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Journal Information
Vol. 40. Issue 6.
Pages 398-399 (June - July 2017)
Vol. 40. Issue 6.
Pages 398-399 (June - July 2017)
Scientific letter
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Perianal tumour simulating an abscess
Tumoración perianal que simulaba ser un absceso
Daniel González Plo
Corresponding author

Corresponding author.
, Arturo García Pavía, Carmen Lucero León Gámez, Alberto Pueyo Rabanal, Víctor Sánchez Turrión
Servicio de Cirugía General y Aparato Digestivo, Hospital Universitario Puerta de Hierro-Majadahonda, Majadahonda, Madrid, Spain
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The schwannoma is a rare neoplasm with an incidence of 0.6 cases per 100,000 inhabitants.1 It has a plethora of synonyms (neurinoma, neurilemmoma, perineural fibroblastoma, peripheral nerve glioma, etc.). This has made it difficult to record in the medical literature. It was first reported by Verocay in 1910.2 Masson named this type of tumour a “schwannoma” in 1932,3 and Stout coined the term “neurilemmoma” to refer to the same lesion in 1935.4

We present the case of a 36-year-old patient who visited the emergency department due to a painful right gluteal tumour, which, according to him, had developed a week earlier. He had no clear signs of infection and his laboratory tests were unremarkable. An ultrasound was performed in the consultation and revealed a gluteal tumour with heterogeneous contents, of approximately 5cm (Fig. 1). A perianal collection of material (probable abscess) was suspected on ultrasound. Consequently, despite the inconsistency between the patient's signs and symptoms and the ultrasound image, it was decided to perform an emergency anal examination under anaesthesia.

Figure 1.

Ultrasound shows a lesion with a heterogeneous appearance.


The mass was punctured in the operating theatre in several areas, without obtaining purulent contents. Anoscopy revealed no bulges in the anal canal. Subsequently, the perianal and gluteal skin was opened using a longitudinal incision over the mass. This revealed a gelatinous ovoid tumour, which was not consistent with the initial suspicion of a perianal abscess. It was approximately 10×5cm in size, with an elastic consistency and a smooth, bright surface (Fig. 2). The tumour was easily dissected and could be removed en bloc without problems as it was far from the sphincter plane. The patient was discharged after 48h, given that his clinical course was good. There were no recurrences.

Figure 2.

Encapsulated tumour with an elastic consistency.


The pathology of the specimen was a benign peripheral nerve tumour (schwannoma, neurilemmoma) with a positive S100 marker. All other markers used—c-kit, CD34, EMA, actin and desmin—were negative. The S100 family of proteins is essentially used as a set of tumour markers, since a marked deregulation of S100 proteins has been seen in various tumours such as breast cancer, melanomas and nervous system tumours. These proteins are associated with tumour progression.4,5

Schwannomas represent a type of benign neoplasm of the nerve sheath that originate from Schwann cells and lack axonal fibres. In most cases, they develop at the expense of cranial nerves (especially the vestibular nerve) or posterior roots of spinal nerves. They affect both sexes equally, and usually occur in adulthood (30–50 years of age). They are encapsulated tumours that cause symptoms of compression when they expand inside and outside of the spine. They are not invasive and rarely become malignant. Schwannomas are rarely located in the skin or organs. Solitary skin schwannomas tend to appear in the hypodermis, along the path of a peripheral nerve. They are slow-growing tumours with few symptoms, although they may cause pain and paraesthesia when compressed.6 They are generally located in the laterocervical region or the flexures of the limbs. They have a higher incidence in the upper limbs compared to the lower limbs, in a 2:1 ratio.7 Some syndromes, such as neurofibromatosis type 1, are characterised by the onset of multiple skin schwannomas. This phenomenon is known as “schwannomatosis” or “neurilemomatosis”.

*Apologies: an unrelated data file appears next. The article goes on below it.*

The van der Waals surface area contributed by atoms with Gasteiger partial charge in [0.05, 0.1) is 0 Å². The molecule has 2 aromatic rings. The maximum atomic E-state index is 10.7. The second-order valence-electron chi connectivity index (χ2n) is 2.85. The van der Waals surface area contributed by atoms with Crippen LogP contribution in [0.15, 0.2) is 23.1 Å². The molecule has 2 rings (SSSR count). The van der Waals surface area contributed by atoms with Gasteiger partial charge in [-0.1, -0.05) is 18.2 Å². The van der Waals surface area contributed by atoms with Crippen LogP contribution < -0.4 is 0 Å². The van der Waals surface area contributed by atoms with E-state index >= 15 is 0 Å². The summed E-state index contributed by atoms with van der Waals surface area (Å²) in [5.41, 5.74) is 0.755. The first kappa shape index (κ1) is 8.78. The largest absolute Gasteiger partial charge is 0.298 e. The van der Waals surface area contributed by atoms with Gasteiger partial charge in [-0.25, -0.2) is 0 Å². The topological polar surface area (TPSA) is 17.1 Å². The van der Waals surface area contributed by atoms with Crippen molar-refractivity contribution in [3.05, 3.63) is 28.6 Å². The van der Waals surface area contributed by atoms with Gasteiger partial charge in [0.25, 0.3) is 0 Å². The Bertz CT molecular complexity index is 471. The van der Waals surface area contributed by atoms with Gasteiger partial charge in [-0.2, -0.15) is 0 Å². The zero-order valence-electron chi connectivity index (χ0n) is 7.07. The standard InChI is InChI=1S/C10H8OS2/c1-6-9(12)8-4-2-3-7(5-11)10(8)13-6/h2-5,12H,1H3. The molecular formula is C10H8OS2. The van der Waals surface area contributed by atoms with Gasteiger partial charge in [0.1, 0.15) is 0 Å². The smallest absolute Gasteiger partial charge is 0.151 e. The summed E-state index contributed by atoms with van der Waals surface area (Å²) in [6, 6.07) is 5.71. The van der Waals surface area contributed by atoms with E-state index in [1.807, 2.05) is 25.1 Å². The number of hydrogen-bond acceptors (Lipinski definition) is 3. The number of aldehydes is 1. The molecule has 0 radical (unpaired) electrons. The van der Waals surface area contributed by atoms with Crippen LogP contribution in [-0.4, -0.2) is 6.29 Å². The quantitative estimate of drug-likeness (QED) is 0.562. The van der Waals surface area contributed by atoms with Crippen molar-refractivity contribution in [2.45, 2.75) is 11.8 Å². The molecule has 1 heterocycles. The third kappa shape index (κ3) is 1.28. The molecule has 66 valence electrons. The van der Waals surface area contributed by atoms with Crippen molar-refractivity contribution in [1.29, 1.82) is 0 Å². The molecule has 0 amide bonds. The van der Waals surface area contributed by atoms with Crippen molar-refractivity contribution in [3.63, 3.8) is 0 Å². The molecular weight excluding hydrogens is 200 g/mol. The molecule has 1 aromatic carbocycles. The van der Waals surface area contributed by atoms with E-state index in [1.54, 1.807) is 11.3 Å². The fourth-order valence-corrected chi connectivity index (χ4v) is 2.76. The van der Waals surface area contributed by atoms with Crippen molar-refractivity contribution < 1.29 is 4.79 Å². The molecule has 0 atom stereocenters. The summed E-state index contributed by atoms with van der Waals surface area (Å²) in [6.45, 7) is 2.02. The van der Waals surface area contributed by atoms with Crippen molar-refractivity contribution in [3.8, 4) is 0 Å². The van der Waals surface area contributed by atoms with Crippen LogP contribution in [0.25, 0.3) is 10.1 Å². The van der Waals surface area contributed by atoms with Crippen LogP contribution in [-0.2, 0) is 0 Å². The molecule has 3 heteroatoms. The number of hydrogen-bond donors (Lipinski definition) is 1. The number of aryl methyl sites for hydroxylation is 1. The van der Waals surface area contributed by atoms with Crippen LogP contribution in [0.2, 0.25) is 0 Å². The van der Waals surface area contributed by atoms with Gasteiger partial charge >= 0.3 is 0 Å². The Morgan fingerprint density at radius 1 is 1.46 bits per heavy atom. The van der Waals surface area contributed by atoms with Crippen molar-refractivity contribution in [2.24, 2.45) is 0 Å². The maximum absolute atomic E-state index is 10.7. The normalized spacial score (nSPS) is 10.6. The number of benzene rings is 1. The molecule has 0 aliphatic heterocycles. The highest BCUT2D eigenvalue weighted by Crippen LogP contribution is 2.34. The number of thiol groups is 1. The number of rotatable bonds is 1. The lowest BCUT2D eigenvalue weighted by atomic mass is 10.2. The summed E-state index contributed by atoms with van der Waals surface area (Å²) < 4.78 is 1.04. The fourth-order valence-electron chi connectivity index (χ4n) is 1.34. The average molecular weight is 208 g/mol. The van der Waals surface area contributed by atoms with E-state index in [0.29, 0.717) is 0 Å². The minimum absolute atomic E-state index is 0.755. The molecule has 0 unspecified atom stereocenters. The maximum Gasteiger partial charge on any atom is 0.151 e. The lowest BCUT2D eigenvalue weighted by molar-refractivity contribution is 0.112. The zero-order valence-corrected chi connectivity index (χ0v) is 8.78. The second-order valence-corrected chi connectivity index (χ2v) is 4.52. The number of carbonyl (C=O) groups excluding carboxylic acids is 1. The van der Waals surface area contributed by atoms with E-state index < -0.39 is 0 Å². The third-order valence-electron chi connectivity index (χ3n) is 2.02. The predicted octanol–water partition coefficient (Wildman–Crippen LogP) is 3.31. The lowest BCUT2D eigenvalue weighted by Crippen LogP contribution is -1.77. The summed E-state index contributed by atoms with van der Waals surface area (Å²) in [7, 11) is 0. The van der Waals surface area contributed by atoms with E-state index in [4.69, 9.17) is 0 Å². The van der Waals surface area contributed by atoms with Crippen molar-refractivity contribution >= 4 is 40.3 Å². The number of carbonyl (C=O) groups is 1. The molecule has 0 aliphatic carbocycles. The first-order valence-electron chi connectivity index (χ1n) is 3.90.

Schwannoma is a tumour encapsulated in a perineural sheath that should be distinguished from other neoplasms of the nerve sheath, especially neurofibroma, which is not encapsulated and has a mucoid component. Its diagnosis is suspected based on its typical appearance on magnetic resonance imaging and confirmed by a histology and immunohistochemistry study. FNAB of these lesions does not usually provide diagnostic certainty due to the cellular pleomorphism particular to these tumours, which may sometimes confuse the pathologist.8

The treatment of choice is complete surgical removal with preservation of the nerve fascicles. It is indicated when they cause discomfort or aesthetic problems.6 These tumours have a good prognosis, since they rarely become malignant (less than 0.001% in isolated schwannomas). In most cases, the malignant component exhibits an epithelioid morphology.9 In neurofibromatosis type 1, the rate at which the lesion becomes malignant increases to 18%.10

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Please cite this article as: González Plo D, García Pavía A, León Gámez CL, Pueyo Rabanal A, Sánchez Turrión V. Tumoración perianal que simulaba ser un absceso. Gastroenterol Hepatol. 2017;40:398–399.

Copyright © 2016. Elsevier España, S.L.U., AEEH and AEG
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